Uncanny Valley that is!
Ok, let me frame this a bit. This is in reference to the game L.A. Noire for the PS3. Haven’t played it first hand yet, but I’ve been watching my buddy play it and it seems like a pretty ok game. However, I have one MAJOR gripe with it, the descent into the uncanny valley.
See, LA Noire had a lot of great reviews for being one of the only games to break through the valley. What they did was map facial expressions and movements, like much of the motion captured games before, but also integrated some weird facial overlays that helped to give it a more “realistic” feel… But… Instead of actually transcending the valley, it crashes like a meteor down to the fiery depths of uncanny hell.
So here’s where it went wrong: The game itself has something like PS1 graphics, I mean, they’re like something awful… ok, maybe PS2 GTA:SA era, but still, there’s no excuse for this on a PS3. It’s like, all the processing power of the machine was used up in the facial animations. Speaking of, this is what really REALLY gets me… the facial animations look good; too good. Juxtaposed with the stale graphics and what you have is the equivalent of a TV screen head on mannequin and calling it a person. I mean, this is some Tron (1982) junk going on here, but at least Tron was, at it’s worst, pure awesome… this… this… Is just freakin creepy! Just imagine if Mario had a real face in your 8bit NES game. Yeah, it’s kinda like that.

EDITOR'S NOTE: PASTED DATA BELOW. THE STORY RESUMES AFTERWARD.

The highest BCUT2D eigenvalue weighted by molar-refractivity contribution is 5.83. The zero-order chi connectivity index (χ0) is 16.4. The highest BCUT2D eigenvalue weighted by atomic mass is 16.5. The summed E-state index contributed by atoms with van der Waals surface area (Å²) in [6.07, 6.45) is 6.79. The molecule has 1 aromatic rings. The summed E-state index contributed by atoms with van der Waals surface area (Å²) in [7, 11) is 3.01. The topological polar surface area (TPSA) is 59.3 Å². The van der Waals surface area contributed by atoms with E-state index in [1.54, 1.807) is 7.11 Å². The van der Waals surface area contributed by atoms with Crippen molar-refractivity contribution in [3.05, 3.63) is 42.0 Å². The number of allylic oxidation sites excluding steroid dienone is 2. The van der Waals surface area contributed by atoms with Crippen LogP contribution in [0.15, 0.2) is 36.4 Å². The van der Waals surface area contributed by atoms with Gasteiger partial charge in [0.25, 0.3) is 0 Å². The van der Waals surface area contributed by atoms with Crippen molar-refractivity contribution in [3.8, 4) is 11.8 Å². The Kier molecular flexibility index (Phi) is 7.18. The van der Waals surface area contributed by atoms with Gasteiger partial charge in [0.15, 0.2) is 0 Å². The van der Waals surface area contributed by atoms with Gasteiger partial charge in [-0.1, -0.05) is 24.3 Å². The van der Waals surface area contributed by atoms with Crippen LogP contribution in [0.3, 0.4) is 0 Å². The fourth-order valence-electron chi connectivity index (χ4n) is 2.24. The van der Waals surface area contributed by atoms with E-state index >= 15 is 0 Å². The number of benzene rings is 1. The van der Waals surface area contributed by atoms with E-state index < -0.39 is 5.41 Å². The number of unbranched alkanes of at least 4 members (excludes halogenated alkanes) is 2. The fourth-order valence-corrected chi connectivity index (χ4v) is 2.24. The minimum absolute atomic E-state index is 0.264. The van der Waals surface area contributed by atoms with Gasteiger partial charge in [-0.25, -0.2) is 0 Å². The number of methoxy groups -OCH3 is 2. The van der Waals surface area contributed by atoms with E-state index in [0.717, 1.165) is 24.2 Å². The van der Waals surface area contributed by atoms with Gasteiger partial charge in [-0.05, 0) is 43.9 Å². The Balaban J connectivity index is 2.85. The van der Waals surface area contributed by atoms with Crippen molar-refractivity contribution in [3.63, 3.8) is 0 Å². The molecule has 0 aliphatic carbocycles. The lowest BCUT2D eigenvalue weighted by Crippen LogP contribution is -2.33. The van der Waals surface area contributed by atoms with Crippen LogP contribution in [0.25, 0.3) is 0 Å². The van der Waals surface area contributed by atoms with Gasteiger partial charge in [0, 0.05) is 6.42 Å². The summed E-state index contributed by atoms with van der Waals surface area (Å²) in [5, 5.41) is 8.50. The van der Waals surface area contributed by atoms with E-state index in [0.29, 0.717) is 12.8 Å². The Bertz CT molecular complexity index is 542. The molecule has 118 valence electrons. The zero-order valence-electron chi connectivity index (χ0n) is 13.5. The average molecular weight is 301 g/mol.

And that brings us right around to the beginning. I’ve tossed around this terminology, “the uncanny valley”, which I kind of expect most of you gamer types to already know its meaning, but just in case you’re unfamiliar, I’ll explain here. I won’t get into the full history here, but basically, it’s a theory by Masahiro Mori, a robotics professor, who’s study revealed that: As you move along the line from things that are 0% Human likeness (a toaster) to a full fledged Human being, an observer finds the figure to be increasingly psychologically acceptable. Such a stuffed animal, barbie doll, bipedal (walking) robot, cartoon, etc. However, this breaks around the 75% mark, and that’s when things take a sharp turn for the worse. See, at some point (speaking generally), that figure no longer looks “OK” or “healthy” in our minds, rather it becomes “creepy” or “strange” or even “terrifying”. So basically, the closer something looks to being Human, the creepier it is. It’s a strange reaction linked with psychology and you can see its effects most drastically when playing many older games that try to be “too realistic” and end up just creeping you out… or even movies (Final Fantsy) or, most notably, robots with human looking skin. So here you have it, the uncanny valley; resting place of all things creepy. Actually, I plan to write up an essay about how this applies to art, which is very fascinating (well, ok, to me anyways).